OK, I just realized I've been quite remiss in posting. I've been travelling through France doing research on a new project, but I thought I'd relate a few fun evenings tasting wine and eating great food with wonderful people. After travelling through the Rhone Valley, I met up with friends in Beaune, capital of Burgundy, and the moment I arrived it was a non-stop party.
First up was a bottle I picked up in Lyon for a steal, a 2001 Mugnier Chambolle Musigny. Say what you will that it was the village wine, this was glorious from the get-go. It defined crunchy freshness, with smooth bright cherries and mushrooms on the nose and a gorgeous, silky texture that brings the fruit to the front, the funk to the middle, and leaves you with a lovely, long finish. As it breathed, dark cherries and smoke began to appear, but in a very balanced and harmonious way.
Then it was off to Le Gourmandin, where a true steal was found on the list: 2002 DRC Vosne Romanee 1er Cru Cuvee Duvault-Blochet. This is where we realized we had stepped it up a bit, now we were in a new world of flavors. Oooh, lovely flowery, peppery and dark fruit notes emerged, with hints of soy sauce and a lovely perfume. Soft yet precise on the palate, with similar notes ending in a long, fruiy finish. Amazingly open and ready for business. It was a ringing success with both the escargots and the ris de veau aux morilles (sweetbreads with morel mushrooms... YUM!).
Back to L'Hotel de Beaune, where we began acting like the wine pirates we were turning into. The wines were coming fast and furious, but I managed to pay attention to most of them. 1972 Clair Dau Chambolle Musigny Les Amoureuses was waiting for us, so I poured a glass and sniffed. Essence of morels, with some soft dark cherries adding a fruity note to the funky aromas. The palate was light and almost tea-like, with a softness on the palate that didn’t bring the lovely nose to the mouth. Dying fast. Aaah well...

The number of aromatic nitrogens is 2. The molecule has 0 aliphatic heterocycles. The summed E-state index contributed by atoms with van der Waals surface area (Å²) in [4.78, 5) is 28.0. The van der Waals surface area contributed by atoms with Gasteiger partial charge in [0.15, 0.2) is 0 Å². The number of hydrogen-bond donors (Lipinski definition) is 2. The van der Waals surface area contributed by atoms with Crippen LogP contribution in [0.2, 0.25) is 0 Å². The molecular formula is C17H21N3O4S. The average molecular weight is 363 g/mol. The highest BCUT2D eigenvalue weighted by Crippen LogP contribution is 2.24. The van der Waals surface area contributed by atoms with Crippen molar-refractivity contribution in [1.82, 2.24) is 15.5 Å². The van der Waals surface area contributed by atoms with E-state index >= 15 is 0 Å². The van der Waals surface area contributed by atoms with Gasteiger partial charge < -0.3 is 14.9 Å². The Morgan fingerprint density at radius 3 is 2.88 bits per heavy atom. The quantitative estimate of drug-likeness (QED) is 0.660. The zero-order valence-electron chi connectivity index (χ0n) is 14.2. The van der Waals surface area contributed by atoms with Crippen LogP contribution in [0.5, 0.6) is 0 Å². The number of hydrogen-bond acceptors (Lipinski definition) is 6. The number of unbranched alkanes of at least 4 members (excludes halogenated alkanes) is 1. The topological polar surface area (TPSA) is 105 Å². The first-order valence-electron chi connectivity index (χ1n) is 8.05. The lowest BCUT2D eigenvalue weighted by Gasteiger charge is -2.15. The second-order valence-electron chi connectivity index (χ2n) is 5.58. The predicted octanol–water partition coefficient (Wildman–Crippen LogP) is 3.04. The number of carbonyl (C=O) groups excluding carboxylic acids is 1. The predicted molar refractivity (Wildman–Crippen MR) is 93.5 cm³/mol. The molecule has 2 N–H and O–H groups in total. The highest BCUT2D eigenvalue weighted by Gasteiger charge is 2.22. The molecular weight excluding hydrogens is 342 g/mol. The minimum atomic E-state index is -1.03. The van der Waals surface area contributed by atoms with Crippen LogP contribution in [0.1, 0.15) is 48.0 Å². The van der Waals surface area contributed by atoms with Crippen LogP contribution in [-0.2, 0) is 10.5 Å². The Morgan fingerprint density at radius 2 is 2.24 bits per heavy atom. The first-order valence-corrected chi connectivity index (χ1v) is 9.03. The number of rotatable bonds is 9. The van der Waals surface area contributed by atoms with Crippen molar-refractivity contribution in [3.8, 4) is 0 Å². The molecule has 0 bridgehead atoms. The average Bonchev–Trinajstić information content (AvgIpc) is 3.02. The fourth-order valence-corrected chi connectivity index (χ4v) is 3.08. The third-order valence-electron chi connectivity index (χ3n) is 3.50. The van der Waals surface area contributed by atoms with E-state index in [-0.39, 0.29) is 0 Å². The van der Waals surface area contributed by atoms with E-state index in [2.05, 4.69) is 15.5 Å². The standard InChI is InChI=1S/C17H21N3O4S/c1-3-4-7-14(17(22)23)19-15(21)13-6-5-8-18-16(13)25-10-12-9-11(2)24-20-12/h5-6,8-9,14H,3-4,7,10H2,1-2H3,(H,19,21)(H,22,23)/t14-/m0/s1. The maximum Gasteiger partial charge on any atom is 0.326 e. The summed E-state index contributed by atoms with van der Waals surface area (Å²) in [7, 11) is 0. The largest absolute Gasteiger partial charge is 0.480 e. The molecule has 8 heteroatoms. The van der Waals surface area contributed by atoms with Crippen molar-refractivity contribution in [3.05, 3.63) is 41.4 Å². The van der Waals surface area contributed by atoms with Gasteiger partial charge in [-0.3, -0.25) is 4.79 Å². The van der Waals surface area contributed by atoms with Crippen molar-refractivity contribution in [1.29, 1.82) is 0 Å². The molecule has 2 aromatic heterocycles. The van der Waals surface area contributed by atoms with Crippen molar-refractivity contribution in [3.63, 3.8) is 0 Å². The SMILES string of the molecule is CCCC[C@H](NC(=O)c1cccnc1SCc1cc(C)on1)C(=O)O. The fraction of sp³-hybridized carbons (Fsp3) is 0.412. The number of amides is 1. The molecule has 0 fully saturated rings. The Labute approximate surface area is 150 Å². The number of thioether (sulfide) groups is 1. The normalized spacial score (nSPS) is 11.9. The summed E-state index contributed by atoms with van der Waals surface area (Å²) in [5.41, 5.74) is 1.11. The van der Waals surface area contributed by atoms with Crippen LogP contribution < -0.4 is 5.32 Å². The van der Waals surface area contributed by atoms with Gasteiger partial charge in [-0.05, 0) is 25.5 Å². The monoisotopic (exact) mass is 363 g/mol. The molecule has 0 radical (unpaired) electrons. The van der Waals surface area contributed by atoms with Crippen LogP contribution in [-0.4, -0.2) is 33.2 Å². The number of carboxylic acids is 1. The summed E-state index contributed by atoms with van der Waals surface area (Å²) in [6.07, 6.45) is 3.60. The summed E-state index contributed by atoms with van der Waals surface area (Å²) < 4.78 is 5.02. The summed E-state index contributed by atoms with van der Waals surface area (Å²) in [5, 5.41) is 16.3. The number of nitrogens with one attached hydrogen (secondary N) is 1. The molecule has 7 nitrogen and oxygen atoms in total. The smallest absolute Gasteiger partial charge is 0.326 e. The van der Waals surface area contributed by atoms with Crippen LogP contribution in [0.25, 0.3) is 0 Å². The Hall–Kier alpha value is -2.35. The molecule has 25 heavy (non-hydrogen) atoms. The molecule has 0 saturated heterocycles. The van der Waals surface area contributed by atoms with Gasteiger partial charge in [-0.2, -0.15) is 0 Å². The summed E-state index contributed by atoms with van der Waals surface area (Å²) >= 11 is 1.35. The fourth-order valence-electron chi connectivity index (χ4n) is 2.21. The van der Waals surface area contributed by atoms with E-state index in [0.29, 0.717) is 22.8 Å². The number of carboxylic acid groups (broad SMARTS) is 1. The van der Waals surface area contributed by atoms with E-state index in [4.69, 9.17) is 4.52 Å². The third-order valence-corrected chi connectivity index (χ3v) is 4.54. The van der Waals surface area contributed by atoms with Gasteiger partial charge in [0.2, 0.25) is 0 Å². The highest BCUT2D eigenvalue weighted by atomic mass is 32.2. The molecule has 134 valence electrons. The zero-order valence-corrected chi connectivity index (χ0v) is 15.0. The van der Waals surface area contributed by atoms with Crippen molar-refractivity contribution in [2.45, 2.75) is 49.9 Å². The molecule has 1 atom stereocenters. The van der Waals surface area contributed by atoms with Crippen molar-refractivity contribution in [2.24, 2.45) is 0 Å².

My friend was in the mood for white, and wanted to do a vertical of Niellon, so who was I to argue? Out came two bottles, one the 2004 Niellon Chassagne Montrachet Clos de la Maltroie, the other one the 2005 Niellon Chassagne Montrachet Clos de la Maltroie. Both were poured and we began sniffing and swirling. Amazing, how one year of separation makes a world of difference. The 2004 was crunchy and precise, with tons of soft lemons, pears and almonds, backed up by solid minerals and some hints of white truffle and popcorn. The palate was intense and focused, like an I-beam supporting the weight of the fruit and stones. Long finish, with intense acidity yet very nicely balanced. The 2005 was the younger, bigger, brawnier brother. Compared to the '04, the '05 offered ripe lemons and lime, with relatively larger amounts of popcorn and nuts. On the palate, however, this was nothing but structure, with only the foundations showing the fruit. Imagine seeing a building with nothing but the first floor built, scaffolding rising to the heavens offering hints of things to come. One day, that 2005 will be glorious.
Still thirsty, we brought up a bottle of 2004 Roulot Meursault Tessons Clos de mon Plaisir. Rich and powerful, this was full of pears and apple notes and flavors carried on a surprisingly light frame that ended with a crunchy finish. "I want something bigger!" my friend called out, and someone offered the 2004 Coche Dury Puligny Montrachet Enseignieres. Compared to the Roulot, we weren't even in a different world, we were in a completely different universe. Ooooh, HUGE nose offers funky lemons, pears, apples and almonds, with a spicy richness and flowery perfume that I couldn’t turn my nose from. The palate was big, with a soft opulence that carried the fruit and the acidity on a well-balanced structure that ended with a long, mouth-filling and mouth-coating finish.
By now it was 4am and we pondered the wisdom of visiting the Pickwick Arms for some beers, but saner heads than mine prevailed and I stumbled back to my room.
God, I love Burgundy!!!!